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Strategize! How to decide what stays and what goes from kid's schoolwork

by Gabrielle Stanley Blair /  / Updated  / Source: TODAY Contributor

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Summer is around the corner, and when school lets out, your kid is coming home — with a year's worth of school projects.

In her new book, "Design Mom: How to Live with Kids: A Room-by-Room Guide," blogger Gabrielle Stanley Blair shares tips for creating a functional family home. Here are some tips from the book for navigating that pile of school memorabilia — without mommy guilt.

Grant Taylor

How much of your children’s work can you store without being classified as a hoarder? How much can you toss without breaking the heart of your particularly sentimental child? And what should you do with the stuff that you do keep? All good questions! Though the answers might vary if you have five kids instead of one, or if you live in a city apartment rather than a suburban rambler, the same principles apply.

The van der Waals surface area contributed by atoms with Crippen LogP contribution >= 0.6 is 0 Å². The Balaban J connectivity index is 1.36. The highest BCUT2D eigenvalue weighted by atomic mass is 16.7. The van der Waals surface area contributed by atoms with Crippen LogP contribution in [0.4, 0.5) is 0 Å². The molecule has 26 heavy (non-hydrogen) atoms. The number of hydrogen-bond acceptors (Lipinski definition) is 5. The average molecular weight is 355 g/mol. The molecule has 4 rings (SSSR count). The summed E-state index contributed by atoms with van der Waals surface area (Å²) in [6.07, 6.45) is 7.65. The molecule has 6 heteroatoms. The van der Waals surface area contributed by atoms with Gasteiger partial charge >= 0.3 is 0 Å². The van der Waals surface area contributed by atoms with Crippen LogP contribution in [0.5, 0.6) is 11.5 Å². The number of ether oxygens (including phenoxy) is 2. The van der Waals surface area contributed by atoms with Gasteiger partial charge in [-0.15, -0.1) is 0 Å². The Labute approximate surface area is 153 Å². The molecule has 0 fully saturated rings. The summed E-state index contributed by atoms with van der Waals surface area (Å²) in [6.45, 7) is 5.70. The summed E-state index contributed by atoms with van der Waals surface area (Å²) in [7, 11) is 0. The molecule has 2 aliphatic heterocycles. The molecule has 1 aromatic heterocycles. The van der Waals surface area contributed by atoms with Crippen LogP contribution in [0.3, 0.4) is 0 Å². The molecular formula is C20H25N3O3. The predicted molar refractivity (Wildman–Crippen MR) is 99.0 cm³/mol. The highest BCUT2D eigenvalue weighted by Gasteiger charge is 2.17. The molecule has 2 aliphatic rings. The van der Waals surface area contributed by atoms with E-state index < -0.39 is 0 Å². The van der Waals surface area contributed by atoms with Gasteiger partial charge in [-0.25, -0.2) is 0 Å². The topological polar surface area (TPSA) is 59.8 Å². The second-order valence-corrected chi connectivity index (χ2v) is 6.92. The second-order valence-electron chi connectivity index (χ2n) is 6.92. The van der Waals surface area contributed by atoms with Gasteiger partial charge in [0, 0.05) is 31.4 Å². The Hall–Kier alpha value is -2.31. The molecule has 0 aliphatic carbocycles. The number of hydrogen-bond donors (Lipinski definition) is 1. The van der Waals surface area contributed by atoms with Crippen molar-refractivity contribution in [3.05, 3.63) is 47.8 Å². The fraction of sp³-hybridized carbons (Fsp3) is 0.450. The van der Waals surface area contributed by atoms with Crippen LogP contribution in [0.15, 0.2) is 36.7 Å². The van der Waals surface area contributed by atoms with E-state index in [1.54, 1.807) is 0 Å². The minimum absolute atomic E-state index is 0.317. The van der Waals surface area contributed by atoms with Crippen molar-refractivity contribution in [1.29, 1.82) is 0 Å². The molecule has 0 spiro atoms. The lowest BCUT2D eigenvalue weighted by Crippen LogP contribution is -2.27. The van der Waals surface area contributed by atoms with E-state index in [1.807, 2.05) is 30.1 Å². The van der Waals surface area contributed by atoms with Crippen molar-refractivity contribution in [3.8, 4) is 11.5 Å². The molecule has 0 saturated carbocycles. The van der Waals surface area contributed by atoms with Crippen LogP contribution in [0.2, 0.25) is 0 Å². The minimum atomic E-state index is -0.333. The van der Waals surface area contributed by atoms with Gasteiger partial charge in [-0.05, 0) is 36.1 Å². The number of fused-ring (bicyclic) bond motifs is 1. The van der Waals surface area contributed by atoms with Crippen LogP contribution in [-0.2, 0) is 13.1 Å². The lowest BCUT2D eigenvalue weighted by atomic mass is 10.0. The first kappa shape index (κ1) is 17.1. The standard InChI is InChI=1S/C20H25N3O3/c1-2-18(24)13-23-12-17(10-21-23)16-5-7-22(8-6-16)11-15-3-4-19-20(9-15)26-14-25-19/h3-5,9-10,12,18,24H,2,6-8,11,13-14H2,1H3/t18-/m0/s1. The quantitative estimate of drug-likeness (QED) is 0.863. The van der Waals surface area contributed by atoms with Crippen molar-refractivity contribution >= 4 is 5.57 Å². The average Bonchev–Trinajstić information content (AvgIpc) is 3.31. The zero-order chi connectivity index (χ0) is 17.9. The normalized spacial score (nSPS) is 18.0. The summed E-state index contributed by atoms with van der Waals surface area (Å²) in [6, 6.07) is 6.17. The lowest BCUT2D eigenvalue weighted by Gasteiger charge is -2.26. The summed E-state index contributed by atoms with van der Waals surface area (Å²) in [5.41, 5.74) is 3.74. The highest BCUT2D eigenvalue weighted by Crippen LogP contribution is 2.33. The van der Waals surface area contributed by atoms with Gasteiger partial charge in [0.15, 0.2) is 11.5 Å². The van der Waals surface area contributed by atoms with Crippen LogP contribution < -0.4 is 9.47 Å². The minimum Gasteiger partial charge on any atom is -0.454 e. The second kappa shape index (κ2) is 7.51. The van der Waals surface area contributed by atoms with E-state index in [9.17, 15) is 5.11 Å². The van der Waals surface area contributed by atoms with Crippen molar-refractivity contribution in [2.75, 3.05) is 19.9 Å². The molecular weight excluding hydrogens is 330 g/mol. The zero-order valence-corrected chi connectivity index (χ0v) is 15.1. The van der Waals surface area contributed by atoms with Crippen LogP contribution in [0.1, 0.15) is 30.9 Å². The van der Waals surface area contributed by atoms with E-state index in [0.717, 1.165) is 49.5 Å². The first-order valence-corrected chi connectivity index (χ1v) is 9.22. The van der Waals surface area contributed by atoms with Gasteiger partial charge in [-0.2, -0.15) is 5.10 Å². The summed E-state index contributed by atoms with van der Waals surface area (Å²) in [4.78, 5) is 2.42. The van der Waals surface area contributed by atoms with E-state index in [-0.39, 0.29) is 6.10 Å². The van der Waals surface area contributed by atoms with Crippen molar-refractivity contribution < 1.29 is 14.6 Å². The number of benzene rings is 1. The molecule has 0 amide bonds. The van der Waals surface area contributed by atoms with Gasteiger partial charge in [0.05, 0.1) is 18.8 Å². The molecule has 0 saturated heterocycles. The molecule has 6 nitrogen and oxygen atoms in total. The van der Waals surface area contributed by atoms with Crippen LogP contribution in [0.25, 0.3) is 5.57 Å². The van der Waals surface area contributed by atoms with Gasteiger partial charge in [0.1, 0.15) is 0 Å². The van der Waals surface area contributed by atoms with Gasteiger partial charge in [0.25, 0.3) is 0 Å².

First, you don’t need to keep everything. Once your children start their adult lives, 10 moving boxes’ worth of memorabilia you’ve collected on their behalf will be just too much stuff to deal with, so be ruthless in your editing. Keep what’s meaningful and that which your kids can’t bear to part with, and Instagram the rest! Here are a few specific tips.

Homework: Save the assignments that represent challenges your children overcame, the work that made them proud—essays or writing samples are some of my personal favorites to save. Toss the rest. A handful of representative pieces from an entire year of school-work will be plenty. Five pieces of homework multiplied by twelve years of school equals a box full.

2-D Artwork: If it’s a piece that the entire class made in an identical way, it’s really an exercise in motor skills more than in creativity. You don’t need to keep it. But if there is a piece that required imagination, and your child loves it, add it to the homework favorites you’re saving.

3-D Projects: When it comes to 3-D projects (artwork or science fair or otherwise), if the objects are small, say a gymnastics trophy or a pinewood derby car, first put them on temporary display in your child’s bedroom or the family room. When new triumphs come along to take their place, move the very best to a treasure box, and toss the rest. For oversize 3-D projects, temporarily display them, then photograph them for documentation before you say good-bye.

Excerpted from Design Mom: How to Live with Kids: A Room-by-Room Guide by Gabrielle Stanley Blair (Artisan Books). Copyright © 2015.

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